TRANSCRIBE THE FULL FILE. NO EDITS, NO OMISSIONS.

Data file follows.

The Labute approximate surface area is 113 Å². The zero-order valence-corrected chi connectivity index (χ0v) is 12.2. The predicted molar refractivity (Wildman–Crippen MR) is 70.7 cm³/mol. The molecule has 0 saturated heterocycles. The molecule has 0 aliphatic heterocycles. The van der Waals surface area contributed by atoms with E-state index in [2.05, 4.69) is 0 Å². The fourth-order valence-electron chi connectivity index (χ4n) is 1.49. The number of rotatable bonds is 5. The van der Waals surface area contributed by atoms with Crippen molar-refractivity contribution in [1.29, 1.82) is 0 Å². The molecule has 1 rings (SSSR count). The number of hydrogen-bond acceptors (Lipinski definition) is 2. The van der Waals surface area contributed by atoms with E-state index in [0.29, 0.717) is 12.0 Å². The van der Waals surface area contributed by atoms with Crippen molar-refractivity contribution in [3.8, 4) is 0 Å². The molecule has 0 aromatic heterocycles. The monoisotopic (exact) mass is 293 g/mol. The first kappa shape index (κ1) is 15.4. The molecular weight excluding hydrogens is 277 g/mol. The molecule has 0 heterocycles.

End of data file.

The Labute approximate surface area is 113 Å². The zero-order valence-corrected chi connectivity index (χ0v) is 12.2. The predicted molar refractivity (Wildman–Crippen MR) is 70.7 cm³/mol. The molecule has 0 saturated heterocycles. The molecule has 0 aliphatic heterocycles. The van der Waals surface area contributed by atoms with E-state index in [2.05, 4.69) is 0 Å². The fourth-order valence-electron chi connectivity index (χ4n) is 1.49. The number of rotatable bonds is 5. The van der Waals surface area contributed by atoms with Crippen molar-refractivity contribution in [1.29, 1.82) is 0 Å². The molecule has 1 rings (SSSR count). The number of hydrogen-bond acceptors (Lipinski definition) is 2. The van der Waals surface area contributed by atoms with E-state index in [0.29, 0.717) is 12.0 Å². The van der Waals surface area contributed by atoms with Crippen molar-refractivity contribution in [3.8, 4) is 0 Å². The molecule has 0 aromatic heterocycles. The monoisotopic (exact) mass is 293 g/mol. The first kappa shape index (κ1) is 15.4. The molecular weight excluding hydrogens is 277 g/mol. The molecule has 0 heterocycles.